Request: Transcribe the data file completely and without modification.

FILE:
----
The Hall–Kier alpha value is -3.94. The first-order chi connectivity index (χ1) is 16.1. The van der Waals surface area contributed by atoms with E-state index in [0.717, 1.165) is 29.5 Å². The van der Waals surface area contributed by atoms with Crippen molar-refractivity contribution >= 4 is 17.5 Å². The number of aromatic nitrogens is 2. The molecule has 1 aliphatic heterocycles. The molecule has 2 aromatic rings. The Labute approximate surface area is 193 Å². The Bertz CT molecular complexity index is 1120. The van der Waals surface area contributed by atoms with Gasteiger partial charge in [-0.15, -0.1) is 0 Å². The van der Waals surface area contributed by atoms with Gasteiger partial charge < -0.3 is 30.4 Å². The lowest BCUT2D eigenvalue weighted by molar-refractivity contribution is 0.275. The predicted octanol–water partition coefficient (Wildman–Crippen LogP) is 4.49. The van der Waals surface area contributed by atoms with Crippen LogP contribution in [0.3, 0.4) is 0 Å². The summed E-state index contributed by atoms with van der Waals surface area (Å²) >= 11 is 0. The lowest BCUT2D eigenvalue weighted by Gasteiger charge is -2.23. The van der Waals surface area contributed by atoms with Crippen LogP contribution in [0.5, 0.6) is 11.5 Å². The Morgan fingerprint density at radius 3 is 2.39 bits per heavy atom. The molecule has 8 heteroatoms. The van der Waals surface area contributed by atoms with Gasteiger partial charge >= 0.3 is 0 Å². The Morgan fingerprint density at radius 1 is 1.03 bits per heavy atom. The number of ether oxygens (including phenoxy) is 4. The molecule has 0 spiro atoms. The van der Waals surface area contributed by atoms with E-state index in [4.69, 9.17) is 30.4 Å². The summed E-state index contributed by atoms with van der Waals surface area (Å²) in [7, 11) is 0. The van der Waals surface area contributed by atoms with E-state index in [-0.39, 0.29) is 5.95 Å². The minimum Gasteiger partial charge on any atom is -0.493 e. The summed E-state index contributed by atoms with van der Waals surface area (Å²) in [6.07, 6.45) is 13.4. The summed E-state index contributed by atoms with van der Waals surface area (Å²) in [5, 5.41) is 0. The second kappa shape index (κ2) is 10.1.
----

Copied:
The Hall–Kier alpha value is -3.94. The first-order chi connectivity index (χ1) is 16.1. The van der Waals surface area contributed by atoms with E-state index in [0.717, 1.165) is 29.5 Å². The van der Waals surface area contributed by atoms with Crippen molar-refractivity contribution >= 4 is 17.5 Å². The number of aromatic nitrogens is 2. The molecule has 1 aliphatic heterocycles. The molecule has 2 aromatic rings. The Labute approximate surface area is 193 Å². The Bertz CT molecular complexity index is 1120. The van der Waals surface area contributed by atoms with Gasteiger partial charge in [-0.15, -0.1) is 0 Å². The van der Waals surface area contributed by atoms with Gasteiger partial charge < -0.3 is 30.4 Å². The lowest BCUT2D eigenvalue weighted by molar-refractivity contribution is 0.275. The predicted octanol–water partition coefficient (Wildman–Crippen LogP) is 4.49. The van der Waals surface area contributed by atoms with Crippen LogP contribution in [0.3, 0.4) is 0 Å². The summed E-state index contributed by atoms with van der Waals surface area (Å²) >= 11 is 0. The lowest BCUT2D eigenvalue weighted by Gasteiger charge is -2.23. The van der Waals surface area contributed by atoms with Crippen LogP contribution in [0.5, 0.6) is 11.5 Å². The Morgan fingerprint density at radius 3 is 2.39 bits per heavy atom. The molecule has 8 heteroatoms. The van der Waals surface area contributed by atoms with Gasteiger partial charge >= 0.3 is 0 Å². The Morgan fingerprint density at radius 1 is 1.03 bits per heavy atom. The number of ether oxygens (including phenoxy) is 4. The molecule has 0 spiro atoms. The van der Waals surface area contributed by atoms with E-state index in [4.69, 9.17) is 30.4 Å². The summed E-state index contributed by atoms with van der Waals surface area (Å²) in [7, 11) is 0. The van der Waals surface area contributed by atoms with E-state index in [-0.39, 0.29) is 5.95 Å². The minimum Gasteiger partial charge on any atom is -0.493 e. The summed E-state index contributed by atoms with van der Waals surface area (Å²) in [6.07, 6.45) is 13.4. The summed E-state index contributed by atoms with van der Waals surface area (Å²) in [5, 5.41) is 0. The second kappa shape index (κ2) is 10.1.